- How do we give them service?
- How do we make them understand new product development?
- How do we keep them excited while putting the resources into the business development part of our customers as well?
How to use the implementation grid to speak to each of your customers and amplify your growth marketing tactics potential.
You can use an implementation grid for each customer avatar you identify and then build out your growth marketing strategies around that.
When you build out the customer journey, you can choose different strategies for different types of customers to move people through the different quadrants. This helps you understand the decision-making process and identify objections the customer may have to taking the next step.
Struggling with authentically sharing your passion and connecting with customers while being sales focused.
In implementing the growth framework, it is also important to understand the role storytelling plays in the process. As previously mentioned, the role of marketing is to match the goods and services of the business with the needs of the customer. The best way to communicate that need and how the product or service can meet it is through stories. Simon Sinek’s Start with Why gets to the heart of storytelling in an authentic way that enables you to connect with your customers. When you dive into the “why”, you’ll understand what fosters loyalty in a customer. More importantly, it also helps you refine your ideal customer.
Because you’re trying to solve a problem for a particular person, for a specific reason.
There’s a great saying that goes something like, “Tell somebody’s story and you’ll capture their minds, help somebody retell their own story and you’ll capture their hearts.” And in business, that’s what we’re attempting to do. Supply products that allow people to retell their story. Apple ads are a great example of that.
Check out the examples below of Apple at Work – The Underdogs and
Chinese New Year – The Bucket
Sonya says –
Think you can’t use stories even if you’re selling t-shirts?
Yes, you can, because if somebody buys a t-shirt that they love and they feel really good when they wear it, you’re changing their story, or they buy a t-shirt for somebody else as a gift, and they give it to someone to show that they love them, they’re changing their story. And that’s the part that’s the extension of storytelling that we sometimes miss.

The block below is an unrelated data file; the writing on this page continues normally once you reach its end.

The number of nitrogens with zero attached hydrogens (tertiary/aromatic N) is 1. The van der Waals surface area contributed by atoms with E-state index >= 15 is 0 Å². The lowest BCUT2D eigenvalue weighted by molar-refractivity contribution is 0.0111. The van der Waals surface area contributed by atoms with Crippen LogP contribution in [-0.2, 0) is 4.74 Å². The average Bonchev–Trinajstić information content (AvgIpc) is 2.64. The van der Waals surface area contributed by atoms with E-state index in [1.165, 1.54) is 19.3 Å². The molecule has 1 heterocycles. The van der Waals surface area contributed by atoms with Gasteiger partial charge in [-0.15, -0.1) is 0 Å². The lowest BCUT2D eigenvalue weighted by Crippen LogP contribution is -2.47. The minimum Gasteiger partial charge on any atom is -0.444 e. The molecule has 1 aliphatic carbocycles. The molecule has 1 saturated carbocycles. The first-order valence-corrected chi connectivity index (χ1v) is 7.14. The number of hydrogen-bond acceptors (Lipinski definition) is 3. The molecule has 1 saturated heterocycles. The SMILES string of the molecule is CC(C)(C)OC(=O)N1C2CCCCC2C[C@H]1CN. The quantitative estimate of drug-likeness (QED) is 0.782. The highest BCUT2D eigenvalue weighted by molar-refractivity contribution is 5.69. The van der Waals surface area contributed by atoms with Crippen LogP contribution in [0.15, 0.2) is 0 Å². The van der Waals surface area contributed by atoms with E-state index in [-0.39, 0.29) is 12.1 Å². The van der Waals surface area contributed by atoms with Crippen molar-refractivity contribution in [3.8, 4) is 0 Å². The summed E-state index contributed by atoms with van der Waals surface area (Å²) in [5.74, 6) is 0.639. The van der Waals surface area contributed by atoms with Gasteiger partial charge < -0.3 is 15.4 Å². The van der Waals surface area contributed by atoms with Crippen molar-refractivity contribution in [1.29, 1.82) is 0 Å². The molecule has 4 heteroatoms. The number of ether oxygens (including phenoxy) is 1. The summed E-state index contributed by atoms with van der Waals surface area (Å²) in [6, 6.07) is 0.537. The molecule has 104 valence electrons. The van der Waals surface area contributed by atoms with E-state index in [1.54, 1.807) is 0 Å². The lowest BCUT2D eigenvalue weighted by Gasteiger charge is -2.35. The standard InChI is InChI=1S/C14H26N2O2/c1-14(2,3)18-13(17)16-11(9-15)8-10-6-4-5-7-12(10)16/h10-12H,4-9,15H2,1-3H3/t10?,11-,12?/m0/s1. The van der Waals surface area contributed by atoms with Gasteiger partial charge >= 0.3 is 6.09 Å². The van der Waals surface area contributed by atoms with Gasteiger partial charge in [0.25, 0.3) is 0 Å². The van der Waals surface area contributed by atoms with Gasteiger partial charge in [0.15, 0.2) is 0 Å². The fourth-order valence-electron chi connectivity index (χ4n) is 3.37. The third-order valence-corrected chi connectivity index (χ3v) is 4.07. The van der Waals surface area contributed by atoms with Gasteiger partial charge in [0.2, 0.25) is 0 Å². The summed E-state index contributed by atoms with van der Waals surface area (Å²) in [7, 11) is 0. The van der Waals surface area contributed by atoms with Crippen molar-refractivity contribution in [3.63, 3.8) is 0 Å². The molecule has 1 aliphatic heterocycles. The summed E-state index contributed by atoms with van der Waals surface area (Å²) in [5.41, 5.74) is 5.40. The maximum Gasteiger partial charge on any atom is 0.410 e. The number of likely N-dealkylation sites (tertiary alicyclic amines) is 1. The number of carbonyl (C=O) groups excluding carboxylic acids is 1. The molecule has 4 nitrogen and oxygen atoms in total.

Ultimately the place storytelling has in growth marketing looks like this
In other words, if you have found your product/market fit and your team is vested in your mission and brand story, then you can align your story perfectly with your customer’s story, and you optimize the entire buyer journey, throughout the entire marketing funnel. This is where storytelling can fuel that growth sweet spot.
Where does storytelling fit into our conversations with customers and the overall sales process?
Sales funnels aren’t linear. People drop in and out of sales funnels. Stories and how you use them are a way to promote customer engagement.
Facebook is an effective tool to foster such customer interaction. It values native-style ads over direct response ads. The engagement on them is far higher.
From a marketing point of view, that is challenging because it’s actually saying Facebook prefers you to do a video that you record on your iPhone and tell your story than doing a fully produced, fully-choreographed piece. But you still have to be able to tell the story.
What does that mean? Let’s take for instance a SaaS business that is trying to answer the questions: “What is the problem that our software solves? What is the pain point that somebody would get to that would get them to the fact that they want to use this software?”
The answer lies in understanding that and then creating content around that, that is probably the sort of content that will allow people to re-engage with you, and that’s what you’re looking for.
Over to you
The process outlined above will help develop your growth marketing strategies and tactics via the 3×3 implementation framework. To get more sales and engagement you need to take your audience through the customer value journey which turns strangers into superfans.